Interview with John Shaski of Soilutions, from Local IQ, June 2011
Local iQ: Tell us about your business.
John Shaski: Soilutions, Inc. is primarily a compost processing facility. It began as a necessary offshoot of Jim and Karen Brooks’ permaculture/landscape-design business begun in 1987. Permaculture landscapes seek to establish sustainable relationships between plants, animals and people. In so doing, the long-term needs of social, biological and economic systems are met simultaneously. Compost is an essential component of such a system, naturally abundant in many parts of the world but uniquely rare in the North American Southwest.
iQ: There’s often real expense involved for businesses that put environmental principles into practice. Why did you invest in a green approach?
JS: We understand that short-term cost is the wrong perspective. Long-range viability and abundance is the true measure of success. Not to mention the murky political regulatory climate that often skews the real cost of current practice.
iQ: What are some of the challenges you’ve faced in being a green business?
JS: Survival. Balancing the books in a marketplace that does not recognize the real value of your product is always a challenge.
Perception. The average citizen rarely considers how much value (energy, nutrient, human) is embedded in the things they throw away. It is more convenient and cheaper to throw out material that is readily compostable than it is to save it and bring it to us.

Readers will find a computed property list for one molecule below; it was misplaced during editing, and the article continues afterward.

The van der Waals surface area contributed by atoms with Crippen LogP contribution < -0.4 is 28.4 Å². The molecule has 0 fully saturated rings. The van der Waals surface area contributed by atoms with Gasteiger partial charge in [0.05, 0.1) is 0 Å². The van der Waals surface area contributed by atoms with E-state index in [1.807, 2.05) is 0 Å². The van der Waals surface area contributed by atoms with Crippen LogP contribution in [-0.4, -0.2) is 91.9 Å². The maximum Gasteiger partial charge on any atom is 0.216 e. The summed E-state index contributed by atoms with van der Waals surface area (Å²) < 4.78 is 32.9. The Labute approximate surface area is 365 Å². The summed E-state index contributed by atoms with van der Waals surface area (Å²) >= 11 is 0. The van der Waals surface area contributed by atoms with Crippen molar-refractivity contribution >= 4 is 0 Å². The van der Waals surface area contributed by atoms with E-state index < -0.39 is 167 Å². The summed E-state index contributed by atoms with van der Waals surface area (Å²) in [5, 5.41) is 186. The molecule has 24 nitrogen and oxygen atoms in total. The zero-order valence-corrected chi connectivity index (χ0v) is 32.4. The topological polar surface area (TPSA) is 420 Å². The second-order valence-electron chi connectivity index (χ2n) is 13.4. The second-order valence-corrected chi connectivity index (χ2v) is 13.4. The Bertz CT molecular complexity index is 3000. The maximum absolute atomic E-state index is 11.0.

Competition. Because waste management has traditionally been the responsibility of the local government, we often find ourselves involved in a private economic endeavor in direct competition with municipally funded institutions. It is not a level playing field.
iQ: What are some of the green practices of your business that you are most proud of?
JS: Our business is fundamentally “green” from conception. Probably the single most gratifying characteristic of our business is that all of the raw material used to make the compost is sourced locally. In this way we are recycling the essential organic material that is in otherwise short supply here in New Mexico.
Additionally, Jim and Karen have made it a point to apply permacultural values in their approach to human resources management. The workplace environment is transparent, supportive and challenging.
iQ: Do you think green practices will play a growing role in the business world of the future?
JS: Yes. Green business is a win-win. Who can argue with a new economic model that utilizes the traditional capitalistic rules in search of profit while simultaneously making life better for everyone? The vision is in recognizing the aforementioned value embedded into everything that passes through our hands. As resources become increasingly scarce, the number of dollars going to the landfill will eventually become too large to ignore.